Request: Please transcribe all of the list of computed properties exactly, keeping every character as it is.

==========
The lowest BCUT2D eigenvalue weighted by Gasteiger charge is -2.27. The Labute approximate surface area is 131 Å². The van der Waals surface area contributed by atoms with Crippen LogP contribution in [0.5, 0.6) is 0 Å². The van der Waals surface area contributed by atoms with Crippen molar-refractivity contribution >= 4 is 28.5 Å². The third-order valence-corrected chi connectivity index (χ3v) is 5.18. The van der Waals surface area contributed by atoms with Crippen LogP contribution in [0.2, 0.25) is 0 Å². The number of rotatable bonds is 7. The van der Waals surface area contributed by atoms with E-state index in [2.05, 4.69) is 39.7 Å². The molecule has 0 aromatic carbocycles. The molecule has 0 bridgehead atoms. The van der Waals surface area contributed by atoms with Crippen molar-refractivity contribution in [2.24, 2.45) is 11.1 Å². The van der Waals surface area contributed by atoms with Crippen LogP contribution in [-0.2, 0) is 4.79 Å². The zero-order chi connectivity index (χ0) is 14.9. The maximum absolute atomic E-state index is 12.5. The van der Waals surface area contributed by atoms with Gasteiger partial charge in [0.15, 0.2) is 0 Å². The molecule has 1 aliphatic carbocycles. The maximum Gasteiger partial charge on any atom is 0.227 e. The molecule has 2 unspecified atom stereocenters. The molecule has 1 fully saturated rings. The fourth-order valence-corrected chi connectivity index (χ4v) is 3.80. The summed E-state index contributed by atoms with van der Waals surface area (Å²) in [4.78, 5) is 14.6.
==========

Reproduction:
The lowest BCUT2D eigenvalue weighted by Gasteiger charge is -2.27. The Labute approximate surface area is 131 Å². The van der Waals surface area contributed by atoms with Crippen LogP contribution in [0.5, 0.6) is 0 Å². The van der Waals surface area contributed by atoms with Crippen molar-refractivity contribution >= 4 is 28.5 Å². The third-order valence-corrected chi connectivity index (χ3v) is 5.18. The van der Waals surface area contributed by atoms with Crippen LogP contribution in [0.2, 0.25) is 0 Å². The number of rotatable bonds is 7. The van der Waals surface area contributed by atoms with E-state index in [2.05, 4.69) is 39.7 Å². The molecule has 0 aromatic carbocycles. The molecule has 0 bridgehead atoms. The van der Waals surface area contributed by atoms with Crippen molar-refractivity contribution in [2.24, 2.45) is 11.1 Å². The van der Waals surface area contributed by atoms with Crippen LogP contribution in [-0.2, 0) is 4.79 Å². The zero-order chi connectivity index (χ0) is 14.9. The maximum absolute atomic E-state index is 12.5. The van der Waals surface area contributed by atoms with Gasteiger partial charge in [0.15, 0.2) is 0 Å². The molecule has 1 aliphatic carbocycles. The maximum Gasteiger partial charge on any atom is 0.227 e. The molecule has 2 unspecified atom stereocenters. The molecule has 1 fully saturated rings. The fourth-order valence-corrected chi connectivity index (χ4v) is 3.80. The summed E-state index contributed by atoms with van der Waals surface area (Å²) in [4.78, 5) is 14.6.